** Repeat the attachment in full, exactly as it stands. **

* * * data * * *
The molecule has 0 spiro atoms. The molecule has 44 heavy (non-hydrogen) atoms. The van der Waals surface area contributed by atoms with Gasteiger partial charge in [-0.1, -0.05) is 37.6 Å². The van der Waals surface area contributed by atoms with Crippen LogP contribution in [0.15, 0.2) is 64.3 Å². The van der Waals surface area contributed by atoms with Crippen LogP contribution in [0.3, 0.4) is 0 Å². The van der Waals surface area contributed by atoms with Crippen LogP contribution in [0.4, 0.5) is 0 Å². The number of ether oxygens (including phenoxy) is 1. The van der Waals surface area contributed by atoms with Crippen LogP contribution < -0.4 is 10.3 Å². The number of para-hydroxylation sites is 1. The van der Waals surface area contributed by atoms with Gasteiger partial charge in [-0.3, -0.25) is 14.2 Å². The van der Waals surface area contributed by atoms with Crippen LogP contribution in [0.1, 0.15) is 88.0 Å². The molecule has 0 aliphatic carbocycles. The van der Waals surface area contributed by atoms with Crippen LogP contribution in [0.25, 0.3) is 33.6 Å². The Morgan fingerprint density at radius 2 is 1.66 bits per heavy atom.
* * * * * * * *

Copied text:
The molecule has 0 spiro atoms. The molecule has 44 heavy (non-hydrogen) atoms. The van der Waals surface area contributed by atoms with Gasteiger partial charge in [-0.1, -0.05) is 37.6 Å². The van der Waals surface area contributed by atoms with Crippen LogP contribution in [0.15, 0.2) is 64.3 Å². The van der Waals surface area contributed by atoms with Crippen LogP contribution in [0.3, 0.4) is 0 Å². The van der Waals surface area contributed by atoms with Crippen LogP contribution in [0.4, 0.5) is 0 Å². The number of ether oxygens (including phenoxy) is 1. The van der Waals surface area contributed by atoms with Crippen LogP contribution < -0.4 is 10.3 Å². The number of para-hydroxylation sites is 1. The van der Waals surface area contributed by atoms with Gasteiger partial charge in [-0.3, -0.25) is 14.2 Å². The van der Waals surface area contributed by atoms with Crippen LogP contribution in [0.1, 0.15) is 88.0 Å². The molecule has 0 aliphatic carbocycles. The van der Waals surface area contributed by atoms with Crippen LogP contribution in [0.25, 0.3) is 33.6 Å². The Morgan fingerprint density at radius 2 is 1.66 bits per heavy atom.